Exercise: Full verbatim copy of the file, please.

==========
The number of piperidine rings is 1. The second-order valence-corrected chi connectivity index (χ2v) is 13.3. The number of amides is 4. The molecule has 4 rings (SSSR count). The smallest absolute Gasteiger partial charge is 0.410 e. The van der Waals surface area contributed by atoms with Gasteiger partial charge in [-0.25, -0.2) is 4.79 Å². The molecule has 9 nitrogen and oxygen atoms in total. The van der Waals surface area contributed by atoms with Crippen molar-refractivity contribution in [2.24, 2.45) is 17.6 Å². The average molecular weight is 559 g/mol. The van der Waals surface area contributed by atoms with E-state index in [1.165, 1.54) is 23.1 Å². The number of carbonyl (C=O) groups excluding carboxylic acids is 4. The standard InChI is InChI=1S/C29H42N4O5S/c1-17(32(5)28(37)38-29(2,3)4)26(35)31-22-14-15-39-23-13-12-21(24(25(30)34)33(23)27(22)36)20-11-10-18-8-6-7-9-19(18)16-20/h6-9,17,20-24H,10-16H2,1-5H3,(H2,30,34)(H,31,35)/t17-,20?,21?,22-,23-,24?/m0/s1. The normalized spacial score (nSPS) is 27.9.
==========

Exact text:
The number of piperidine rings is 1. The second-order valence-corrected chi connectivity index (χ2v) is 13.3. The number of amides is 4. The molecule has 4 rings (SSSR count). The smallest absolute Gasteiger partial charge is 0.410 e. The van der Waals surface area contributed by atoms with Gasteiger partial charge in [-0.25, -0.2) is 4.79 Å². The molecule has 9 nitrogen and oxygen atoms in total. The van der Waals surface area contributed by atoms with Crippen molar-refractivity contribution in [2.24, 2.45) is 17.6 Å². The average molecular weight is 559 g/mol. The van der Waals surface area contributed by atoms with E-state index in [1.165, 1.54) is 23.1 Å². The number of carbonyl (C=O) groups excluding carboxylic acids is 4. The standard InChI is InChI=1S/C29H42N4O5S/c1-17(32(5)28(37)38-29(2,3)4)26(35)31-22-14-15-39-23-13-12-21(24(25(30)34)33(23)27(22)36)20-11-10-18-8-6-7-9-19(18)16-20/h6-9,17,20-24H,10-16H2,1-5H3,(H2,30,34)(H,31,35)/t17-,20?,21?,22-,23-,24?/m0/s1. The normalized spacial score (nSPS) is 27.9.